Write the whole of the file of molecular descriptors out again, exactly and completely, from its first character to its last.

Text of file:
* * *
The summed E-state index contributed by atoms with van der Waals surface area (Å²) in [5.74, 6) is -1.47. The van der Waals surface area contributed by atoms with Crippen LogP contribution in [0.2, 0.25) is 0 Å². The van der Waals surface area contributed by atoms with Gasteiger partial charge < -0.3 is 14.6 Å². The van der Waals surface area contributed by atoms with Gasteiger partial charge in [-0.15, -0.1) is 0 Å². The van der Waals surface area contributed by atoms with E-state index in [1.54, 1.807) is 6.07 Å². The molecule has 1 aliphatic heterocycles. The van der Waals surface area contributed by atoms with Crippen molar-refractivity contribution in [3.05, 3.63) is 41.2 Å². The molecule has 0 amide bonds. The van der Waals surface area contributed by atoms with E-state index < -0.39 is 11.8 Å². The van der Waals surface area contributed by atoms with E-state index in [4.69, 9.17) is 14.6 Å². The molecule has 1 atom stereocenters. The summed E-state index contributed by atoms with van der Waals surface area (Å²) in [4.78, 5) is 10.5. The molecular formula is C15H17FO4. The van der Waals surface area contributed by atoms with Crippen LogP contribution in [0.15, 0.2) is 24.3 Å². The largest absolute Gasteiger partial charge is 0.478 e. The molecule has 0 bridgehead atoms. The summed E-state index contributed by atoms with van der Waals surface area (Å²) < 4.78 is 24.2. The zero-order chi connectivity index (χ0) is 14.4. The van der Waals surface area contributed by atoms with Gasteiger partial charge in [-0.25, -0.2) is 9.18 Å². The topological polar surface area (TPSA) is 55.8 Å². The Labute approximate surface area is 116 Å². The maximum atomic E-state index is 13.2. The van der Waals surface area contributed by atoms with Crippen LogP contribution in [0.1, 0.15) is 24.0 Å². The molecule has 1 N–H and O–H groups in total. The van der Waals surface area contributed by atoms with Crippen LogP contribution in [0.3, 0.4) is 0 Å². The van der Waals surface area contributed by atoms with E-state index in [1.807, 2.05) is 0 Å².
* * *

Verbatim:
The summed E-state index contributed by atoms with van der Waals surface area (Å²) in [5.74, 6) is -1.47. The van der Waals surface area contributed by atoms with Crippen LogP contribution in [0.2, 0.25) is 0 Å². The van der Waals surface area contributed by atoms with Gasteiger partial charge < -0.3 is 14.6 Å². The van der Waals surface area contributed by atoms with Gasteiger partial charge in [-0.15, -0.1) is 0 Å². The van der Waals surface area contributed by atoms with E-state index in [1.54, 1.807) is 6.07 Å². The molecule has 1 aliphatic heterocycles. The van der Waals surface area contributed by atoms with Crippen molar-refractivity contribution in [3.05, 3.63) is 41.2 Å². The molecule has 0 amide bonds. The van der Waals surface area contributed by atoms with E-state index < -0.39 is 11.8 Å². The van der Waals surface area contributed by atoms with E-state index in [4.69, 9.17) is 14.6 Å². The molecule has 1 atom stereocenters. The summed E-state index contributed by atoms with van der Waals surface area (Å²) in [4.78, 5) is 10.5. The molecular formula is C15H17FO4. The van der Waals surface area contributed by atoms with Crippen LogP contribution in [0.15, 0.2) is 24.3 Å². The largest absolute Gasteiger partial charge is 0.478 e. The molecule has 0 bridgehead atoms. The summed E-state index contributed by atoms with van der Waals surface area (Å²) < 4.78 is 24.2. The zero-order chi connectivity index (χ0) is 14.4. The van der Waals surface area contributed by atoms with Gasteiger partial charge in [-0.25, -0.2) is 9.18 Å². The topological polar surface area (TPSA) is 55.8 Å². The Labute approximate surface area is 116 Å². The maximum atomic E-state index is 13.2. The van der Waals surface area contributed by atoms with Crippen LogP contribution in [0.1, 0.15) is 24.0 Å². The molecule has 1 N–H and O–H groups in total. The van der Waals surface area contributed by atoms with Crippen LogP contribution in [0.3, 0.4) is 0 Å². The van der Waals surface area contributed by atoms with E-state index in [1.807, 2.05) is 0 Å².